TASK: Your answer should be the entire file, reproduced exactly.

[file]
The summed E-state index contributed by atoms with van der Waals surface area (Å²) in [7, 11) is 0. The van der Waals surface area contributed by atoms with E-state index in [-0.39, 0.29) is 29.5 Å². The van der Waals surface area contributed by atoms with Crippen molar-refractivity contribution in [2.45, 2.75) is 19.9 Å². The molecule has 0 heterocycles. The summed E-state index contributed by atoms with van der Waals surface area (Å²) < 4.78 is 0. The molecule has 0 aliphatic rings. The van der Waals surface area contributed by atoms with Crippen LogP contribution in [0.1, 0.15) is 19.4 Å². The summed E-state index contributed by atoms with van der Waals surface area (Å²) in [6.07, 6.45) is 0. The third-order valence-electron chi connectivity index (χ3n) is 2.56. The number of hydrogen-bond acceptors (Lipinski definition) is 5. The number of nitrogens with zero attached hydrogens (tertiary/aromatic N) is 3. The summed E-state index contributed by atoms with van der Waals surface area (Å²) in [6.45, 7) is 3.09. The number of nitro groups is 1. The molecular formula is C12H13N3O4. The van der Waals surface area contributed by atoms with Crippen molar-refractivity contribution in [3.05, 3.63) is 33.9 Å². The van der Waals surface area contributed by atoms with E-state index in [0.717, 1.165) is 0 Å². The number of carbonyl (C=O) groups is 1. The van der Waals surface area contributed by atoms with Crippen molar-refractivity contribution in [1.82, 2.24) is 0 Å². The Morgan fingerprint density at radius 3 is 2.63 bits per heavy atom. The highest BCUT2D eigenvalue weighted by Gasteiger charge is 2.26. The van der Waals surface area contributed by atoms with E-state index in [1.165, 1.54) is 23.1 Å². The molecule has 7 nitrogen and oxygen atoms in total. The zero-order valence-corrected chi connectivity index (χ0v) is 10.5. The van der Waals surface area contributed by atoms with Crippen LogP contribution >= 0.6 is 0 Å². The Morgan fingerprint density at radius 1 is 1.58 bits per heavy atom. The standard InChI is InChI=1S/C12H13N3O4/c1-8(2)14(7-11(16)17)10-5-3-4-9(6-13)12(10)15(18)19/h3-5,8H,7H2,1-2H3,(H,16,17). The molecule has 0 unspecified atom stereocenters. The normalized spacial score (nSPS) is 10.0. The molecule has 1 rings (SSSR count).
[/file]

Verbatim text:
The summed E-state index contributed by atoms with van der Waals surface area (Å²) in [7, 11) is 0. The van der Waals surface area contributed by atoms with E-state index in [-0.39, 0.29) is 29.5 Å². The van der Waals surface area contributed by atoms with Crippen molar-refractivity contribution in [2.45, 2.75) is 19.9 Å². The molecule has 0 heterocycles. The summed E-state index contributed by atoms with van der Waals surface area (Å²) < 4.78 is 0. The molecule has 0 aliphatic rings. The van der Waals surface area contributed by atoms with Crippen LogP contribution in [0.1, 0.15) is 19.4 Å². The summed E-state index contributed by atoms with van der Waals surface area (Å²) in [6.07, 6.45) is 0. The third-order valence-electron chi connectivity index (χ3n) is 2.56. The number of hydrogen-bond acceptors (Lipinski definition) is 5. The number of nitrogens with zero attached hydrogens (tertiary/aromatic N) is 3. The summed E-state index contributed by atoms with van der Waals surface area (Å²) in [6.45, 7) is 3.09. The number of nitro groups is 1. The molecular formula is C12H13N3O4. The van der Waals surface area contributed by atoms with Crippen molar-refractivity contribution in [3.05, 3.63) is 33.9 Å². The van der Waals surface area contributed by atoms with E-state index in [0.717, 1.165) is 0 Å². The number of carbonyl (C=O) groups is 1. The van der Waals surface area contributed by atoms with Crippen molar-refractivity contribution in [1.82, 2.24) is 0 Å². The Morgan fingerprint density at radius 3 is 2.63 bits per heavy atom. The highest BCUT2D eigenvalue weighted by Gasteiger charge is 2.26. The van der Waals surface area contributed by atoms with E-state index in [1.165, 1.54) is 23.1 Å². The molecule has 7 nitrogen and oxygen atoms in total. The zero-order valence-corrected chi connectivity index (χ0v) is 10.5. The van der Waals surface area contributed by atoms with Crippen LogP contribution >= 0.6 is 0 Å². The Morgan fingerprint density at radius 1 is 1.58 bits per heavy atom. The standard InChI is InChI=1S/C12H13N3O4/c1-8(2)14(7-11(16)17)10-5-3-4-9(6-13)12(10)15(18)19/h3-5,8H,7H2,1-2H3,(H,16,17). The molecule has 0 unspecified atom stereocenters. The normalized spacial score (nSPS) is 10.0. The molecule has 1 rings (SSSR count).